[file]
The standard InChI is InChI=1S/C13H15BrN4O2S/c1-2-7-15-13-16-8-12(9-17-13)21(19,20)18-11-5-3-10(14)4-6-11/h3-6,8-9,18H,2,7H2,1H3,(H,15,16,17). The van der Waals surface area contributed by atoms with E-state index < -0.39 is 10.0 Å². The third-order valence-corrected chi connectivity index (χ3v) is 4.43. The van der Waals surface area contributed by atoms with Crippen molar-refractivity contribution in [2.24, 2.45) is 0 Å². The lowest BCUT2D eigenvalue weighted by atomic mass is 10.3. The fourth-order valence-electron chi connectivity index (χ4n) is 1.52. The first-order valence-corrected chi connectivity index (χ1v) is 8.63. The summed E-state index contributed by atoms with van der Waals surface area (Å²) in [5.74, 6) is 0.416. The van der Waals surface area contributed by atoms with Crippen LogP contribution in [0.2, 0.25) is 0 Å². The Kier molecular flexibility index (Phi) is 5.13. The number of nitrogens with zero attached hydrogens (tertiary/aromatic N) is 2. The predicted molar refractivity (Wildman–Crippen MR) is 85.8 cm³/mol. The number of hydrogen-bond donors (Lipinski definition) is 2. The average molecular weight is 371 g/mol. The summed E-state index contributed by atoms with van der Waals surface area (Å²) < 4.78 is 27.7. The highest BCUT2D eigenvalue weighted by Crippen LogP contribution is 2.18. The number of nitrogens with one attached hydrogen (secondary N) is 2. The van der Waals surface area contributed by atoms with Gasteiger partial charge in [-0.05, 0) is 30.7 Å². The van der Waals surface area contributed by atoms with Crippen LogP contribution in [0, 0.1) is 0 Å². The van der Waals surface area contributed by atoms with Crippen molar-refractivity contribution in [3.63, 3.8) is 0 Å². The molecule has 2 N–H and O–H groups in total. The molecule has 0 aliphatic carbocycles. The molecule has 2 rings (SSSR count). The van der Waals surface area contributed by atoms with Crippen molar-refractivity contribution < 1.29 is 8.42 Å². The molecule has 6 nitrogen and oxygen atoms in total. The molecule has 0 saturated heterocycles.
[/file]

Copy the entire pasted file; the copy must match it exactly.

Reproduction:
The standard InChI is InChI=1S/C13H15BrN4O2S/c1-2-7-15-13-16-8-12(9-17-13)21(19,20)18-11-5-3-10(14)4-6-11/h3-6,8-9,18H,2,7H2,1H3,(H,15,16,17). The van der Waals surface area contributed by atoms with E-state index < -0.39 is 10.0 Å². The third-order valence-corrected chi connectivity index (χ3v) is 4.43. The van der Waals surface area contributed by atoms with Crippen molar-refractivity contribution in [2.24, 2.45) is 0 Å². The lowest BCUT2D eigenvalue weighted by atomic mass is 10.3. The fourth-order valence-electron chi connectivity index (χ4n) is 1.52. The first-order valence-corrected chi connectivity index (χ1v) is 8.63. The summed E-state index contributed by atoms with van der Waals surface area (Å²) in [5.74, 6) is 0.416. The van der Waals surface area contributed by atoms with Crippen LogP contribution in [0.2, 0.25) is 0 Å². The Kier molecular flexibility index (Phi) is 5.13. The number of nitrogens with zero attached hydrogens (tertiary/aromatic N) is 2. The predicted molar refractivity (Wildman–Crippen MR) is 85.8 cm³/mol. The number of hydrogen-bond donors (Lipinski definition) is 2. The average molecular weight is 371 g/mol. The summed E-state index contributed by atoms with van der Waals surface area (Å²) < 4.78 is 27.7. The highest BCUT2D eigenvalue weighted by Crippen LogP contribution is 2.18. The number of nitrogens with one attached hydrogen (secondary N) is 2. The van der Waals surface area contributed by atoms with Gasteiger partial charge in [-0.05, 0) is 30.7 Å². The van der Waals surface area contributed by atoms with Crippen LogP contribution in [0, 0.1) is 0 Å². The van der Waals surface area contributed by atoms with Crippen molar-refractivity contribution in [3.63, 3.8) is 0 Å². The molecule has 2 N–H and O–H groups in total. The molecule has 0 aliphatic carbocycles. The molecule has 2 rings (SSSR count). The van der Waals surface area contributed by atoms with Crippen molar-refractivity contribution < 1.29 is 8.42 Å². The molecule has 6 nitrogen and oxygen atoms in total. The molecule has 0 saturated heterocycles.